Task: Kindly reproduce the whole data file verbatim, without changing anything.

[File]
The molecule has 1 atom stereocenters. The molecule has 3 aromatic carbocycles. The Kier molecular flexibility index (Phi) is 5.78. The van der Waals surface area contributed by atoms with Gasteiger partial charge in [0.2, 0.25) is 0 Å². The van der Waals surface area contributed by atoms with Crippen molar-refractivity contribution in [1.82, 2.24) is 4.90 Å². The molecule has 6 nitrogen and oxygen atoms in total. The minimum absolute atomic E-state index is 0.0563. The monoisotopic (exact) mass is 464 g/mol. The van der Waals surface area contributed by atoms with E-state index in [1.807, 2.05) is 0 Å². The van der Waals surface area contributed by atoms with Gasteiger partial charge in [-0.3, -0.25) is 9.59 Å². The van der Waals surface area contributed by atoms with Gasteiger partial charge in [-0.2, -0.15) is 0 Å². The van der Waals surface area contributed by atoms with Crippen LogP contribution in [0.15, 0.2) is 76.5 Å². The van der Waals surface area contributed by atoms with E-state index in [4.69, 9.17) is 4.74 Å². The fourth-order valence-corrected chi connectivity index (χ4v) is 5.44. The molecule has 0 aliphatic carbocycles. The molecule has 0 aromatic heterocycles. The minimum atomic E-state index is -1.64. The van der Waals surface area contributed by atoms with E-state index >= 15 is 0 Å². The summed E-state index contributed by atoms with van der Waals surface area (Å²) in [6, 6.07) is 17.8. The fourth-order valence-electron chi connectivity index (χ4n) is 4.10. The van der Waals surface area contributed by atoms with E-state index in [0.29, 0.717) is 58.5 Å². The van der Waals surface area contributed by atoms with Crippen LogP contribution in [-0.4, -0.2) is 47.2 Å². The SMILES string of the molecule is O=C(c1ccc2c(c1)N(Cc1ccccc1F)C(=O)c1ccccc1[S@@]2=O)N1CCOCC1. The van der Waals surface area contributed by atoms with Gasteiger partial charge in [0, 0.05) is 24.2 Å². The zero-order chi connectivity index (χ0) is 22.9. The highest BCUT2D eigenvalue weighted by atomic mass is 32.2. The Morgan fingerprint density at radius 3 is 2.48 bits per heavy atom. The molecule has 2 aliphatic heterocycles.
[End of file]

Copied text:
The molecule has 1 atom stereocenters. The molecule has 3 aromatic carbocycles. The Kier molecular flexibility index (Phi) is 5.78. The van der Waals surface area contributed by atoms with Gasteiger partial charge in [0.2, 0.25) is 0 Å². The van der Waals surface area contributed by atoms with Crippen molar-refractivity contribution in [1.82, 2.24) is 4.90 Å². The molecule has 6 nitrogen and oxygen atoms in total. The minimum absolute atomic E-state index is 0.0563. The monoisotopic (exact) mass is 464 g/mol. The van der Waals surface area contributed by atoms with E-state index in [1.807, 2.05) is 0 Å². The van der Waals surface area contributed by atoms with Gasteiger partial charge in [-0.3, -0.25) is 9.59 Å². The van der Waals surface area contributed by atoms with Gasteiger partial charge in [-0.2, -0.15) is 0 Å². The van der Waals surface area contributed by atoms with Crippen LogP contribution in [0.15, 0.2) is 76.5 Å². The van der Waals surface area contributed by atoms with E-state index in [4.69, 9.17) is 4.74 Å². The fourth-order valence-corrected chi connectivity index (χ4v) is 5.44. The molecule has 0 aliphatic carbocycles. The molecule has 0 aromatic heterocycles. The minimum atomic E-state index is -1.64. The van der Waals surface area contributed by atoms with E-state index >= 15 is 0 Å². The summed E-state index contributed by atoms with van der Waals surface area (Å²) in [6, 6.07) is 17.8. The fourth-order valence-electron chi connectivity index (χ4n) is 4.10. The van der Waals surface area contributed by atoms with E-state index in [0.29, 0.717) is 58.5 Å². The van der Waals surface area contributed by atoms with Crippen LogP contribution in [-0.4, -0.2) is 47.2 Å². The SMILES string of the molecule is O=C(c1ccc2c(c1)N(Cc1ccccc1F)C(=O)c1ccccc1[S@@]2=O)N1CCOCC1. The van der Waals surface area contributed by atoms with Gasteiger partial charge in [0, 0.05) is 24.2 Å². The zero-order chi connectivity index (χ0) is 22.9. The highest BCUT2D eigenvalue weighted by atomic mass is 32.2. The Morgan fingerprint density at radius 3 is 2.48 bits per heavy atom. The molecule has 2 aliphatic heterocycles.